University of Law signs up to Riliance

Print This Post

29 August 2014


Gidge: Riliance will deliver long term benefit to the university and to the profession as they progress in the sector

The University of Law is the latest organisation to sign up to Riliance’s market-leading risk and compliance software. The cloud-based system will be used within the University’s Legal Advice Centre.

The Legal Advice Centre runs a trainee litigation programme which provides legal advice to clients, mainly in immigration and housing, and provides training for approximately 450 trainee solicitors a year who spend a week in the centre as part of a two week litigation programme at the university.

Emma Douglas, who manages the trainee litigation programme said:

“I first saw Riliance at this year’s Law Society’s Annual Risk and Compliance Conference and quickly realised it was the right tool to help me manage our compliance obligations. The University of Law joins over 1100 organisations that have signed up to Riliance.”

Mark Gidge, chief executive at Riliance said:

“We are extremely pleased to welcome the University of Law to Riliance and look forward to working with them.

“We have worked with The University of Law to ensure they can integrate an effective risk and compliance system. The fact that the universities trainee solicitors will see the system in action and recognise the importance of putting in place appropriate systems to manage this critical area of legal practice will deliver long term benefit to the university and to the profession as they progress in the sector.”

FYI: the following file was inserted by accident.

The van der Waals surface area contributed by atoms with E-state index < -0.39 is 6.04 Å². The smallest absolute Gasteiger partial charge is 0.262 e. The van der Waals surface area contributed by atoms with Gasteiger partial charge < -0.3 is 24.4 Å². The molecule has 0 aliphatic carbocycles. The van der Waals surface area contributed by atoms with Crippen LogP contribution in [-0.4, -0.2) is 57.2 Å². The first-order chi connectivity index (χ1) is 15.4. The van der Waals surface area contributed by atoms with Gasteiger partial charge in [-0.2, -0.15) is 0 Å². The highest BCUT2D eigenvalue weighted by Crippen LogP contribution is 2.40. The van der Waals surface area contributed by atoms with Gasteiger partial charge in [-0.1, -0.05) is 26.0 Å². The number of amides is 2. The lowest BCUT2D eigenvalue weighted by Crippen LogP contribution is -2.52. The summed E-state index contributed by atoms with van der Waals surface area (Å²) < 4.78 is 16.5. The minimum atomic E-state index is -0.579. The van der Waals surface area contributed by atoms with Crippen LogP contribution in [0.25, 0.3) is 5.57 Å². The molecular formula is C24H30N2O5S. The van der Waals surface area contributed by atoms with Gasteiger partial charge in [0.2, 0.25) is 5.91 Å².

Associate News is provided by Legal Futures Associates.
Find out about becoming an Associate



Legal Futures Blog

Three reasons why you should be more vigilant about the emails you send in 2018

Ben Mitchell DocsCorp

In December 2017, the Information Commissioner’s Office (reported that data security incidents between April and June 2017 had increased by 15% compared to the previous year. This is nothing new – data breaches have been on the rise for years. Yet law firms are often more concerned about protecting sensitive information from external threats than from a far more likely cause: human error. Human error was behind the forwarding of confidential plans from The Bank of England to The Guardian. The sender included the wrong recipient in the email and, ever since, autocomplete has been disabled and staff at the UK’s main financial regulator must now enter every single address manually.

January 17th, 2018